In fact, Khune has spoken of one incident when, at the local Spar, he saw Terre’Blanche galloping through the store on his horse, as someone filled his basket up with groceries for him.
He has also told a story of another day when, while on his way to charge the battery their family used to power up their TV, Terre’Blanche, this time behind the wheel of his bakkie, accosted him at a four-way stop and instructed his dog to tear him to pieces.
Terre’Blanche did not want to see black people, and whenever he came across any, he would send his dog to have them for lunch. Luckily that day, there were traffic cops across the road, and Khune was spared and made a hasty getaway.
This is what awaited the wannabe football star should he have accepted failure. While he might not have been a hotshot young striker on the pitch, life off it was not rosy.
As the dark cloud of failure stalked him, a silver lining was shining on the way. Sephooa had noticed his love and passion for Amakhosi and was determined to get him involved somehow. Instead of languishing in the stands, far off the action, Sephooa instead made him a glorified ball boy, asking him to pick up balls during shooting practise.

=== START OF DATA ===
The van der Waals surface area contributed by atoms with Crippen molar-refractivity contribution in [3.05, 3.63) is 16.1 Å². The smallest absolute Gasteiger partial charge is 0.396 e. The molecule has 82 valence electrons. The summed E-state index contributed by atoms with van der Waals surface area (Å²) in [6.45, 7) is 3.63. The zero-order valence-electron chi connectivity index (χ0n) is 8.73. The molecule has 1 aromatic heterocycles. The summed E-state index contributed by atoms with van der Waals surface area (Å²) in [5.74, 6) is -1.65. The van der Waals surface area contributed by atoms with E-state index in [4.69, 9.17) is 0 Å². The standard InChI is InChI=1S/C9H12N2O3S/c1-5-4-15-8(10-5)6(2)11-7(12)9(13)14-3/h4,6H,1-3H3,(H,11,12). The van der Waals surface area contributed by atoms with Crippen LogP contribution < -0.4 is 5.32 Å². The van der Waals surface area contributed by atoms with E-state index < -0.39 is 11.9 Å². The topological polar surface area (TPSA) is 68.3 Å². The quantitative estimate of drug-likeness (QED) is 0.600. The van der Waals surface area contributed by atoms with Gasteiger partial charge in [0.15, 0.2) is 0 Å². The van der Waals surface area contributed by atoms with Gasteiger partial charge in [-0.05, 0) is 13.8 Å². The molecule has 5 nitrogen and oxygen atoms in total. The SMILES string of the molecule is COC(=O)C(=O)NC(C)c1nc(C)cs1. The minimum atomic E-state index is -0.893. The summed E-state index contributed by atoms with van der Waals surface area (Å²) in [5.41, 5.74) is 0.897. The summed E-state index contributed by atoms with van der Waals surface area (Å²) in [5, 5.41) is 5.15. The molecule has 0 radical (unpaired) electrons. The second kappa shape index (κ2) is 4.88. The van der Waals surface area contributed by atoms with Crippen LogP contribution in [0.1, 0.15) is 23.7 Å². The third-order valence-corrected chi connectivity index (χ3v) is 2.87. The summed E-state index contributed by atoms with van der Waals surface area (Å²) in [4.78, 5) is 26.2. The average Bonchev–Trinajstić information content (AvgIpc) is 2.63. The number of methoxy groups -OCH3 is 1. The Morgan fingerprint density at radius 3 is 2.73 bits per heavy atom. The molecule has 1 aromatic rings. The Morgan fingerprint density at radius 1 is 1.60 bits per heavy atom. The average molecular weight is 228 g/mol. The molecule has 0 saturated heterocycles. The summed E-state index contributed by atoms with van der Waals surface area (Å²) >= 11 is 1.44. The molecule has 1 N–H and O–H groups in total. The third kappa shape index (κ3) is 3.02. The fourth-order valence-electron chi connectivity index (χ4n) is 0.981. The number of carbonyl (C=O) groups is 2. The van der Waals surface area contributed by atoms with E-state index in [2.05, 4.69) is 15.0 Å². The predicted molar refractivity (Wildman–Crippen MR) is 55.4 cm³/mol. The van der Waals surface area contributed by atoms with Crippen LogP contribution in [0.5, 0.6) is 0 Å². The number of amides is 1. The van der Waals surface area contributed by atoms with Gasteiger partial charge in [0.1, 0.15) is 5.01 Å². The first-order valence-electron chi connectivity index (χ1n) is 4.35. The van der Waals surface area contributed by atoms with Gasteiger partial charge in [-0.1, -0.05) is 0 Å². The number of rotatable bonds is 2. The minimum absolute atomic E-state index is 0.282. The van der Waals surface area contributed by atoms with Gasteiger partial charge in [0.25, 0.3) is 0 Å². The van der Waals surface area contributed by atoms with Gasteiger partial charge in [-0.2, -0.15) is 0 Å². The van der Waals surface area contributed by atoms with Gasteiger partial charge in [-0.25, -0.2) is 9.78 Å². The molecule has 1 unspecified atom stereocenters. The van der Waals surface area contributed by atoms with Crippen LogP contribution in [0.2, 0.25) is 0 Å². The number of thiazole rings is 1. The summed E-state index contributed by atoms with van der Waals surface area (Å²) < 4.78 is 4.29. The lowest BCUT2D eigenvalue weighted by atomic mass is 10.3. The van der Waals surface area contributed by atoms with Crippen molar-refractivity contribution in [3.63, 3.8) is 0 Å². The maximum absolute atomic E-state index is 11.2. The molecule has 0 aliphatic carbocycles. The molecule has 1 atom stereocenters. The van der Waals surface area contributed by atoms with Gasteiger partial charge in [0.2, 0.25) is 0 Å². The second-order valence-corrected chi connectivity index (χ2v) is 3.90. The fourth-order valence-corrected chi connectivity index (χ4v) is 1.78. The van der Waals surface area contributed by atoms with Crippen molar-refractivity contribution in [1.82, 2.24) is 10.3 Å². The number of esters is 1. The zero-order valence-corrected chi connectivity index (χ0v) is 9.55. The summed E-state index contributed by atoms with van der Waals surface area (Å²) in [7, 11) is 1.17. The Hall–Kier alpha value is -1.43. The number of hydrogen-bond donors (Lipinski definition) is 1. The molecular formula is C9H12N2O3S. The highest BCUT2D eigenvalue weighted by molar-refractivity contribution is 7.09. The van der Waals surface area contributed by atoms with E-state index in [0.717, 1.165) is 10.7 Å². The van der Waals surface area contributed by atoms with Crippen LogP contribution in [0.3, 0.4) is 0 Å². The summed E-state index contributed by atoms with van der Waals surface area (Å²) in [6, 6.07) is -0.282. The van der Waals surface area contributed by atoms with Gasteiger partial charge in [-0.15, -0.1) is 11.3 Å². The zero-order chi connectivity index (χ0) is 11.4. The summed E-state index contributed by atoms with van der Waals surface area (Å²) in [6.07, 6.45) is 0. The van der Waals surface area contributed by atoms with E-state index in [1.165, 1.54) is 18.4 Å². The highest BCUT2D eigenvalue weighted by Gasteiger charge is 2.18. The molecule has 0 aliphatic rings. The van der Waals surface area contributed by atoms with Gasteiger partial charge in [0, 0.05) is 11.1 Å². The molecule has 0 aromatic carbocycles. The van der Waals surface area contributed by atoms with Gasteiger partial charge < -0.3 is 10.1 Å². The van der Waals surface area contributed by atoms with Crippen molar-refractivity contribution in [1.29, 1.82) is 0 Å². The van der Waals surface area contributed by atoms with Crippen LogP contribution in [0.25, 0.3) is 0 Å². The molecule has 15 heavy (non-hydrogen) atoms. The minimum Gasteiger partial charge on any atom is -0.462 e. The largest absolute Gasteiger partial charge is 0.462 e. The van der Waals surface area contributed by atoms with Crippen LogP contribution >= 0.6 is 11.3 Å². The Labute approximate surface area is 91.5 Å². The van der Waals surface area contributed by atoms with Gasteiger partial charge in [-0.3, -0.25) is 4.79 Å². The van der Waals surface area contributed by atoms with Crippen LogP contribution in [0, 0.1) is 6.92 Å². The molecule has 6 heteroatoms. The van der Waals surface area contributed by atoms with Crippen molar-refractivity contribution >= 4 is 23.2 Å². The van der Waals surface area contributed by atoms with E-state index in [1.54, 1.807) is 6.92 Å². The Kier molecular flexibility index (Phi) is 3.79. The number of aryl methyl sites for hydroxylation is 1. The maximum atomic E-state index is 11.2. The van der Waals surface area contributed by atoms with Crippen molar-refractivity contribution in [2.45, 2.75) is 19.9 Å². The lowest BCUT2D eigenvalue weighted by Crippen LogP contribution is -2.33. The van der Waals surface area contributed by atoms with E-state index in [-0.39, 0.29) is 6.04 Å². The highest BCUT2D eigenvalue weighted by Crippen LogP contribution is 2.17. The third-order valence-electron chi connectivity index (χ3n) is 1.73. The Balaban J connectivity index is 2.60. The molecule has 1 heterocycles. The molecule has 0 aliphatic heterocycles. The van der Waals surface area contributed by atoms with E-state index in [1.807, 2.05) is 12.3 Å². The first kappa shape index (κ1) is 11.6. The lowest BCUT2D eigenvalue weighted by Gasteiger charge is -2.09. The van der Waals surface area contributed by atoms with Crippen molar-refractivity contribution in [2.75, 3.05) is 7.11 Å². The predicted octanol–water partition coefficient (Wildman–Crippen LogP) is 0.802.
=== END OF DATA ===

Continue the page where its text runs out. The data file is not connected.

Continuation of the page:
“You could tell the boy really loved Kaizer Chiefs. So, I invited Khune to our shooting practice, I asked him to stand behind the goalkeeper and pick stray balls. As we were doing that, I noticed the goalkeeper was missing the balls and Khune was diving and saving them. I asked him to come back on Saturday when I was training goalkeepers. He came and I noticed he had potential. I started training them,” says Sephooa.
It was on that touchline at Milo Park, as young boys perfected their shooting skills, that Khune the goal minder was born.
Ryder Mofokeng, who was training the Under 17s on that day that Sephooa made his accidental discovery, has not forgotten the excitement his colleague exuded after identifying that Khune was instead a goalminder.
“I heard him shouting ‘hee ngwana morena, please come here’. He was so convinced he had unearthed a special talent,” Mofokeng says. From that day on, Khune became the club’s Under 13 first choice goalkeeper.
A year later, he moved to the Under 15s and had Cape Town City midfielder Mpho Makola as a teammate.